At first, hot dogs laced with cyanide were set out as rat bait, but Koenig says that was abandoned in favor of cats, which are still occasionally spotted late at night.
Sound like visiting the Vatican and bad-mouthing the Pope? Not to Koenig, 31, who insists that he remains a die-hard fan of Disneyland.
“I wanted to give a realistic perspective of what goes on there,” he says, “to show that there are unusual things that happen--just real-life things--because the public thinks real things don’t happen at Disneyland.”
But rather than his book shattering the illusion of Disneyland as “the Happiest Place on Earth,” “I think you can kind of appreciate it more because they try to be something so perfect, they shoot so high. Obviously, they don’t make it all the time, although they would have you believe they do. It’s one of the best companies around. I just appreciate them for trying to be so good,” he says.
Koenig has been fascinated with Disneyland since 1970, when he was 8 and made his first visit with his family. Growing up in Costa Mesa, he nursed a childhood dream of one day piloting a Jungle Cruise boat or working in the Main Street magic shop.
Koenig never did work at Disneyland, but plenty of his friends from Cal State Fullerton--where he majored in journalism in the early ‘80s--did. The campus was so close to Disneyland and so many students held part-time jobs there that they used to call it Cal State Disneyland.
“That’s where the thing first started hitting me: ‘Hey, there’s something here,’ ” says Koenig, whose friends would talk about the demands of their jobs and tell “stories and funny and unusual things” that happened at work--not only with unruly guests, but with high-spirited fellow employees.
Such as? Daredevil Matterhorn operators who would ride the bobsleds backward and upside down, Jungle Cruise operators who would race maintenance motorboats around the lagoon after dark, and amorous co-workers who would “get cozy” in private back areas of the attractions. In his book, Koenig refers to Disneyland as a “soap opera on steroids, where seemingly everyone is dating everyone.”
Koenig, a former free-lance writer and now editor of a Newport Beach-based trade magazine for home improvement centers, began working on “Mouse Tales” part time seven years ago.
He began his research by reading every book and magazine and newspaper article on Disneyland he could find. He then pored over the files of nearly 700 Orange County Superior Court cases involving Disneyland, including at least 10 death-related suits.
In fact, he says, more than 1,500 lawsuits have been filed against the park over the years. If the park knows it is at fault, Koenig says, it will usually try to settle quickly. And of those cases that do go to court, he says, Disneyland usually wins because its liability can’t be proven. Some lawsuits are simply frivolous, such as the woman who tripped on an exit ramp while getting off the Monorail. Her fall, she claimed, was the result of patrons being forced “to be brought out into the bright sunlight.”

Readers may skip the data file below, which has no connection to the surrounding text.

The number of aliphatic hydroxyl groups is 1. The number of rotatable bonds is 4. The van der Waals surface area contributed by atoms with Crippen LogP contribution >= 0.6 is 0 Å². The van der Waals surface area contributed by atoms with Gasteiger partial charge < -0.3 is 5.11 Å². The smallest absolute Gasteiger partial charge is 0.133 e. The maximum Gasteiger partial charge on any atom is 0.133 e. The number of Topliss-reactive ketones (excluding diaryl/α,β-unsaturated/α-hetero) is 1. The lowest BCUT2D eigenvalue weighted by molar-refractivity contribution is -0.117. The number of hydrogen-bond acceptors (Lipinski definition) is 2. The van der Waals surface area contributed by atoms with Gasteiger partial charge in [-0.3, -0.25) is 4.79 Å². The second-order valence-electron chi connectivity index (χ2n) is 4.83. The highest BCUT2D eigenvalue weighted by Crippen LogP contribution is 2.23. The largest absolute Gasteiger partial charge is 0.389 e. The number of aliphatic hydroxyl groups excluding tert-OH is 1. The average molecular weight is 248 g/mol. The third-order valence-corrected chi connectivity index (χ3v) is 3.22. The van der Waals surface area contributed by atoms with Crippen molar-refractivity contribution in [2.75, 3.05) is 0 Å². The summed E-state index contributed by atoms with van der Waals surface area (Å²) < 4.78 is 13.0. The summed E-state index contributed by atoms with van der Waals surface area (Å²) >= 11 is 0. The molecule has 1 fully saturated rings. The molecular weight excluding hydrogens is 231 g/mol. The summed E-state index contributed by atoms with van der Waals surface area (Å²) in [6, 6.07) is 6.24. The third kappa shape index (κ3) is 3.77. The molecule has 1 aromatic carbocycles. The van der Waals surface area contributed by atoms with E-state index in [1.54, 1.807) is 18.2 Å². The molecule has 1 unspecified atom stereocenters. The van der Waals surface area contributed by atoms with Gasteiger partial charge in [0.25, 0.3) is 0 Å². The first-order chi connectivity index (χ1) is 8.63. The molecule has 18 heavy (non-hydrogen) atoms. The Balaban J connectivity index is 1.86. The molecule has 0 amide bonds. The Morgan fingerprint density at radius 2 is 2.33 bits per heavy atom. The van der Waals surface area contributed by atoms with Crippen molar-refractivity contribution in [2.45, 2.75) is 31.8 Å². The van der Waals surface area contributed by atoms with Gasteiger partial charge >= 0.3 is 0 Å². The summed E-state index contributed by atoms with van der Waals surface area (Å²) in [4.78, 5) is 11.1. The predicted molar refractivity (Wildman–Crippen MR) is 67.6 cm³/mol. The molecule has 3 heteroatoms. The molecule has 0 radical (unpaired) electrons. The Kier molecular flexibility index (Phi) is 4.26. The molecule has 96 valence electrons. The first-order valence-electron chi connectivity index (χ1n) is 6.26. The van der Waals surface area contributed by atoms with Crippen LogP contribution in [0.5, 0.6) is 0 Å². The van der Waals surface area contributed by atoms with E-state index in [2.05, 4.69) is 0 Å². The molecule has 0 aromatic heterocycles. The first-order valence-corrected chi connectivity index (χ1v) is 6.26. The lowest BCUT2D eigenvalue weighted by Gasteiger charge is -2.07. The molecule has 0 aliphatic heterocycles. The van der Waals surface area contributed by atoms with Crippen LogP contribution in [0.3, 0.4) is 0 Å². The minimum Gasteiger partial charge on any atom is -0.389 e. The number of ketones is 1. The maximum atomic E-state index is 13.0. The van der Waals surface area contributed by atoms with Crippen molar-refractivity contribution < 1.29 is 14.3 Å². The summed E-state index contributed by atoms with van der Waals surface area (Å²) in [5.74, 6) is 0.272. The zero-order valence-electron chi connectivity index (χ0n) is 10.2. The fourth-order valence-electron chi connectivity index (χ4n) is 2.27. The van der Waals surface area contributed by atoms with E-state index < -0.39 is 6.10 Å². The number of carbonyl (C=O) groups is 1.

Although Disneyland reserves the right to ask people to leave if officials think their appearance would be offensive to other park patrons, a judge recently awarded $250 to a teen-ager who was denied entrance because her hair was dyed pink and purple.
Disneyland’s most famous discrimination case, however, was filed by a gay couple during a Date Night in 1980. The two male teen-agers were ousted by guards after they tried to dance together at Tomorrowland Terrace. The young men filed suit, but a Superior Court judge ruled that the guards’ actions were allowable and reasonable to protect the interests of other patrons.
One of the young men, however, pursued the case to overturn park policy regarding same-sex dancing, and four years later a jury struck down the ban--but only as it applied to the plaintiffs. And about a year later, Koenig says, Disneyland quietly dropped its same-sex dancing ban.
But Koenig’s best material came from talking to about 250 past and current employees.
Most of those he contacted were willing to talk, he says. “The ones who did were very happy. It was sort of like a situation where I was giving the employee’s side of the story,” he says.
Those who didn’t talk--about 10--refused for a variety of reasons. Some simply weren’t interested. Others said, “Let me call Disney first” and never called him back.
Koenig, who visited Disneyland several dozen times while working on his book and has been back twice this year “just for fun,” says that curiosity more than anything spurred him to write “Mouse Tales.”
“It certainly wasn’t to do Disney any good or bad,” he says. “It was just to find out. I knew there were incredible stories just under the surface.”
Like the time a young man asked Chip and Dale to pose with his girlfriend. When Chip playfully put his arm around the girl and she started giggling, the boyfriend thought Chip was coming on to her. So he punched the lovable chipmunk in the mask.
As Koenig writes: “Chip fell back to the ground and the man started kicking it until he recognized the character’s cries were those of a woman.”